Saturday, December 10, 2011

Dark Days Challenge: Week 1 - A Whole Darn Local Foods Day

This is the first week of the Dark Days Local Food Challenge, in which we are supposed to prepare, eat and blog about one local foods meal a week throughout the short days of winter.  I signed on to this challenge thinking it would be easy since we grow most of our own food, but it will definitely be a bit more challenging during the Minnesota winter when, deprived of fresh garden produce, we often succumb to exotic produce temptations like avocados, oranges and mangos.

We launched the Dark Days challenge with a local foods breakfast. Our dear friend Vera joined us for breakfast and the menu was multigrain pancakes, scrambled eggs with cheese and scallions, and bacon.  The eggs came fresh from our own sweet chickens (0 miles).  Ordinarily I make pancalkes from scratch, but I wanted to try the pancake mix from the Whole Grain Milling Co in Welcome, MN (135 miles) because it has received rave reviews.   The bacon was from the Good Food Store co-op - labeled "local" despite being from LeMars, Iowa (264 miles). Normally we purchase bacon at the Farmers Market from a nearby farmer but we missed the previous market day because our cow hoof trimmer was here:
(Our milk cow LaFonda getting her hooves trimmed last weekend- see last year's Hoof Trimming post for complete details.)
It was a classic farm breakfast--not very original, but very delicious! We scrambled the eggs with cheddar cheese curds from Kaplan Farm in Chatfield, MN (30 miles),  scallions from our high tunnel greenhouse and dried tomatoes from our garden last summer (0 miles).   The butter  for the pancakes was from Organic Valley (SE MN farms) and the honey and  maple syrup (0 miles) were from our own farm. It was my first crop of honey form my own bees this fall.  The maple syrup is from the silver maple trees in our yard collected last March --it takes 60 gallons of silver maple sap to make 1 gallon of syrup!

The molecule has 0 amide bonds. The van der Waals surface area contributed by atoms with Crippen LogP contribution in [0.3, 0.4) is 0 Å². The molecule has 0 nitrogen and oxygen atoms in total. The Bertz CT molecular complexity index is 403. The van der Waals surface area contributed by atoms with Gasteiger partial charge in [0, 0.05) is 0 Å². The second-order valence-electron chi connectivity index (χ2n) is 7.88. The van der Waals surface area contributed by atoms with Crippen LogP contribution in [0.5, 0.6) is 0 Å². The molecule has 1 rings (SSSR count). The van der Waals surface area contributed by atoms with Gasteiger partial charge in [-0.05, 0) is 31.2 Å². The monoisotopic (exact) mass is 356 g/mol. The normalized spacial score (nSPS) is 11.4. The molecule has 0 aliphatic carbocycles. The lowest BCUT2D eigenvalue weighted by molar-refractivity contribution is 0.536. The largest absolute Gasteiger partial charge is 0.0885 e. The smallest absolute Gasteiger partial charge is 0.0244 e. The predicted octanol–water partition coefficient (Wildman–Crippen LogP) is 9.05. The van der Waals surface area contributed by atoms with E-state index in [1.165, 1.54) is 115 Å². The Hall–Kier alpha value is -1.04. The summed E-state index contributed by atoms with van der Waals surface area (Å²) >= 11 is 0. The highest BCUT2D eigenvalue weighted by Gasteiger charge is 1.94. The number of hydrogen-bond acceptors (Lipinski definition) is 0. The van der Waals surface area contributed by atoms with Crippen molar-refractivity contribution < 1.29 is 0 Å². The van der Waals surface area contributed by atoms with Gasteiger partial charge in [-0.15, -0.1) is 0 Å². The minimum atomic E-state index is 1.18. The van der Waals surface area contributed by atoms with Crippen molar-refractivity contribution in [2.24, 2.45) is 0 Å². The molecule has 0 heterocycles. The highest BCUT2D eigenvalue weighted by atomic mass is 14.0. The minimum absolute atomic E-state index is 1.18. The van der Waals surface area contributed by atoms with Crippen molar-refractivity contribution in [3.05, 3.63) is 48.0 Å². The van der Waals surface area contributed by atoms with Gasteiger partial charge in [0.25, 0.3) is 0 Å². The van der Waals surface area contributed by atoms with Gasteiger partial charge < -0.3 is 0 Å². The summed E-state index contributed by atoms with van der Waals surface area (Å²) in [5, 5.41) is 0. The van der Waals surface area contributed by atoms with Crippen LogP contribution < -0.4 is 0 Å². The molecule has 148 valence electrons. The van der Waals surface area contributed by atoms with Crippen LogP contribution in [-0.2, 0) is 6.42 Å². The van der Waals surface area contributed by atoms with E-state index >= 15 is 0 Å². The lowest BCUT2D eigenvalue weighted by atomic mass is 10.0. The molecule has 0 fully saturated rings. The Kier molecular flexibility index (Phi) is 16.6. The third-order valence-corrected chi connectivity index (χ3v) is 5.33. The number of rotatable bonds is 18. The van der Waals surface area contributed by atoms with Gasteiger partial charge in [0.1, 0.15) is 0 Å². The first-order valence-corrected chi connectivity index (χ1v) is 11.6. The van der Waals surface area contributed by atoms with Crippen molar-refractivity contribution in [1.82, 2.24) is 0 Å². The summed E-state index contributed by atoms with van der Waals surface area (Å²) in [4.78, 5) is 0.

Although Rog and I drank  non-local coffee (not grown locally, but sold by City Kid Java, which benefits urban kids in Minneapolis, MN  - 85 miles) and Vera drank tea made from dried mint and wild nettles gathered on our farm.  Stinging nettles are not a very fun plant to weed out of the gardenbut they are delicious and nutritious to consume, both as cooked greens and dried for tea.
When you combine  breakfast and lunch into brunch, you only need two meals a day! Our evening meal was mostly comprised of farm ingredients: 
 A green salad made from fresh chard (biondi di lyon and rainbow) and beauty heart radishes from our high tunnel greenhouse (0 miles), tossed in a salad with roasted pepitas (? miles), crimini mushrooms grown by Forest Mushrooms in St Joseph, MN (156 miles)  and homemade honey-mustard dressing (honey from our bees - 0 miles).

We roasted beets from our garden (0 miles) and tossed them with  ground pepper and a bit of  balsamic vinegar (Italy--many miles).
The T-bone steak came from one of our own grass-fed steers harvested last summer (0 miles).  I slathered it with spicy ground mustard and broiled it.   Even though it is incredibly delicious beef, I have to admit I wept as I ate the first few meals from this beast we had raised from infancy.

The steak was served with the roasted beets and roasted baby onions grown in our garden, baked acorn squash drizzled with melted butter and farm honey, and accompanied by a delectable bottle of GoGo Red wine from Cannon River Winery  (45 miles).

A simple, local feast fit for kings -- or farmers!


Fred said...

What a great way to start of the challenge! Looks great!

Marie said...

I'm drooling....

Maggie said...

Everything looks wonderful! I live learning about hoof trimming too.

gz said...

Sometimes it is surprising how far away some things are that are considered local!
A good idea, that more should follow

verification word....exces !! just missing the last 's' !!!